Why Homeschool Preschool?

Homeschooling the Preschool Years

This post originally appeared in 2011; given the current pubic school situation, I thought it was worthwhile to draw attention to it again.

Years ago, when my youngest child was three, I felt he was ready for preschool. Certainly not all three year olds are ready for any type of school; but he liked the idea of school, didn't resist preschool-style learning, and seemed eager and "do school." Yet I didn't send him off for a part-day somewhere away from home; instead, we did preschool at home. I did the same with my first born...and I never regretted it. (Not even once!) In fact, those homeschool preschool days are something we look back on with fondness.

Why did I do it? Well, for one thing, it was just plain fun to see my kids grow excited about learning - and I loved that they did this without developing the notion that only an official teacher was worth listening to or that they had to be separated from their family in order to learn. I also felt that, especially in those tender years, I wanted to help shape and mold my children with morals and views of the world that my husband and I felt were right and true.

Was I worried about socialization? Not even a little bit. First of all, my kids played with the neighborhood kids at our home and at the park playground. We sometimes went to play groups, too. Second, I don't think sticking kids into a group of other kids their own age is much of a life skill. In real life, we socialize with people of all ages. That said, even if you don't feel homeschool is what you want for most of your child's school career, there's much to be said for homeschooling them during the preschool and kindergarten years.

My main reason for doing homeschool preschool was this: What better way to infuse a love of learning than to pop your child onto the safety and love of your lap while he gains knowledge about the world?

LinkFor those who are concerned that preschool at home may hurt children, consider that many studies find this simply isn't true. A Stanford University study that looked specifically at preschools and the children attending them concluded: "We find that attendance in preschool centers, even for short periods of time each week, hinders the rate at which young children develop social skills and display the motivation to engage classroom tasks, as reported by their kindergarten teachers."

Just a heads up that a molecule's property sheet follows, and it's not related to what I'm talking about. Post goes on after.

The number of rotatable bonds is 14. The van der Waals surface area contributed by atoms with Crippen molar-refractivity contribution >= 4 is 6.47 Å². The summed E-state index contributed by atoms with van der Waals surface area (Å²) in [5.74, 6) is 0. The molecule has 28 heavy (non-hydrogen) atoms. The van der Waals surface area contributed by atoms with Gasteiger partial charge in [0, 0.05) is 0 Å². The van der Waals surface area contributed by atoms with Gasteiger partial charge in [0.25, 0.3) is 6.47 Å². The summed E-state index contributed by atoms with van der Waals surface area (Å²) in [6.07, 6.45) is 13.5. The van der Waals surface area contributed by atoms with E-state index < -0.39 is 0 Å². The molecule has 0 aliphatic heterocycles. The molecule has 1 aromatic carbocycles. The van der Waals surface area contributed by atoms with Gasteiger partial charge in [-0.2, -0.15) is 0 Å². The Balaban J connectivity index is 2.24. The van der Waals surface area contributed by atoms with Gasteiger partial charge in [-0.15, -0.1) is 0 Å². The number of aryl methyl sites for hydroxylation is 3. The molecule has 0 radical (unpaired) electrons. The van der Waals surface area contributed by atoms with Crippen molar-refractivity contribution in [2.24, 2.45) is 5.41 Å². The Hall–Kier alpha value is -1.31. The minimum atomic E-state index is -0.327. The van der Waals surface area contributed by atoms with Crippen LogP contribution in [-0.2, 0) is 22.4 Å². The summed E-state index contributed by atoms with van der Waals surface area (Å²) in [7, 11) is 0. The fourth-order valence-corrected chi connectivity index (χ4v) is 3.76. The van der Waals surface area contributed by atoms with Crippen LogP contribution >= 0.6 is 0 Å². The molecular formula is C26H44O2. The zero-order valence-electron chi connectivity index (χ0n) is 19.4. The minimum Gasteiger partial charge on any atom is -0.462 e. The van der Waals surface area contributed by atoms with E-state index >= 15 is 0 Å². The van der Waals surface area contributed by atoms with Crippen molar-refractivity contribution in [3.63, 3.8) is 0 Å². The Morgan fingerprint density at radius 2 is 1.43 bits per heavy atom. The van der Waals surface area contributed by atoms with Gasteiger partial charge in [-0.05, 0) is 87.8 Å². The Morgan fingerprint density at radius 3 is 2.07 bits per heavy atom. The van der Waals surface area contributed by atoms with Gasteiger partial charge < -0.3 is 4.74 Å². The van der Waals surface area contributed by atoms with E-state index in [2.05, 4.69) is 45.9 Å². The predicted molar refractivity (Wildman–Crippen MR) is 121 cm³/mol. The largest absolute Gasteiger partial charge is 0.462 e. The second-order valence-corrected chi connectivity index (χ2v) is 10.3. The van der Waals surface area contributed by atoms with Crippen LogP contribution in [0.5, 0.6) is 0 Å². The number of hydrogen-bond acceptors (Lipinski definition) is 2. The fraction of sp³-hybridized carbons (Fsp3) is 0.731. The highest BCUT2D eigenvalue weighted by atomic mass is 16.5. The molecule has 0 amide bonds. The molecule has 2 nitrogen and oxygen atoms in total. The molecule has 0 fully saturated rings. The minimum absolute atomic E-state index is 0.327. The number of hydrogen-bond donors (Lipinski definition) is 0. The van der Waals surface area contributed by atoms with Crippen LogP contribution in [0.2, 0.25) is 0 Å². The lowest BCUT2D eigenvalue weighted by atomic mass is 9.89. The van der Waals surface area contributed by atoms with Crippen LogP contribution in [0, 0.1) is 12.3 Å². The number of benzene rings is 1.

The C.D. Howe Institute, examining the issue for Canada, discovered that children who attended preschool away from home were more likely to be anxious and hyperactive, that they had worse social skills than children who didn't attend preschool, and were more likely to be disobedient and have other behavior problems.

The University of Cambridge, looking at early education in the U.K., cites a number of studies that show pushing academics at an early age is at best pointless and at worst harmful.

These are just the beginning of studies that show preschool outside the home contributes to weaker family life, less time spent outside, and less sleep for children.

On the other hand, homeschool preschool is an excellent choice for children who are eager to learn, but are young enough that a playful, laid back approach that develops a true love of learning is desired. And the funny thing is, most moms already homeschool their preschoolers. Think about it: Have you read your child a picture book? Pointed to an object or animal and said what it is? Picked up an item and named it's color? Named an object's shape? This is all preschool learning.

More on Homeschool Preschool

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10 Ways to Save on Homeschool Supplies

How We Homechool on a Shoestring Budget 

The 7 Wonders of the World Projects 

Free Art History Curriculum 


  1. I never knew those stats, but I have done homeschool preschool with my children from the time they were three, we do arts and crafts, field trips, and just fun things every day!

  2. I am taking a very casual approach to preschool for my 3 year old son (my oldest). He would rather play or color than have structured learning so I am attempting to incorporate "games" that teach and he is responding well. I'm excited about any tips you have to share!

  3. Shari, that's exactly how I'm doing it, too. In fact, I think it's vital to follow your child in this area. At this tender age, we certainly don't want them to associate learning with something negative.

    Mindi, that's great!